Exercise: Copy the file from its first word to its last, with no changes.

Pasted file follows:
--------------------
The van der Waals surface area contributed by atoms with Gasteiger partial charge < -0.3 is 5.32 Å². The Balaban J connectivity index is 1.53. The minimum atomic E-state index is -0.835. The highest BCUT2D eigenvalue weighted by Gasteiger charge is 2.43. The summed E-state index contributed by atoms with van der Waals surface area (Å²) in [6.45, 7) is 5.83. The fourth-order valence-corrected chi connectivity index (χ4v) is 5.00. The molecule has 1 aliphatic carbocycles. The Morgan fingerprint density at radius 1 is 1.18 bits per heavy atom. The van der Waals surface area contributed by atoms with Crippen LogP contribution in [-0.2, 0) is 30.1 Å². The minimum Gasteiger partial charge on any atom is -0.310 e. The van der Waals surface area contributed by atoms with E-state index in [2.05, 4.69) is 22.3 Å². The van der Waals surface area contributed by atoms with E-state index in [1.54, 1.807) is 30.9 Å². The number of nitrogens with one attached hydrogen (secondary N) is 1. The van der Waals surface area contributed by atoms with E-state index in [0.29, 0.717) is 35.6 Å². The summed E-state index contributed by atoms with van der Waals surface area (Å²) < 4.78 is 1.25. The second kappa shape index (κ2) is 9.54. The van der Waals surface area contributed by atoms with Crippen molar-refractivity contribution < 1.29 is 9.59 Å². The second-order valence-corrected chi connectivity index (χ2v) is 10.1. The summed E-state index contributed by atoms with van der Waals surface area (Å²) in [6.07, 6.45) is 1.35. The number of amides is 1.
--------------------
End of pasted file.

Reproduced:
The van der Waals surface area contributed by atoms with Gasteiger partial charge < -0.3 is 5.32 Å². The Balaban J connectivity index is 1.53. The minimum atomic E-state index is -0.835. The highest BCUT2D eigenvalue weighted by Gasteiger charge is 2.43. The summed E-state index contributed by atoms with van der Waals surface area (Å²) in [6.45, 7) is 5.83. The fourth-order valence-corrected chi connectivity index (χ4v) is 5.00. The molecule has 1 aliphatic carbocycles. The Morgan fingerprint density at radius 1 is 1.18 bits per heavy atom. The van der Waals surface area contributed by atoms with Crippen LogP contribution in [-0.2, 0) is 30.1 Å². The minimum Gasteiger partial charge on any atom is -0.310 e. The van der Waals surface area contributed by atoms with E-state index in [2.05, 4.69) is 22.3 Å². The van der Waals surface area contributed by atoms with E-state index in [1.54, 1.807) is 30.9 Å². The number of nitrogens with one attached hydrogen (secondary N) is 1. The van der Waals surface area contributed by atoms with E-state index in [0.29, 0.717) is 35.6 Å². The summed E-state index contributed by atoms with van der Waals surface area (Å²) < 4.78 is 1.25. The second kappa shape index (κ2) is 9.54. The van der Waals surface area contributed by atoms with Crippen molar-refractivity contribution < 1.29 is 9.59 Å². The second-order valence-corrected chi connectivity index (χ2v) is 10.1. The summed E-state index contributed by atoms with van der Waals surface area (Å²) in [6.07, 6.45) is 1.35. The number of amides is 1.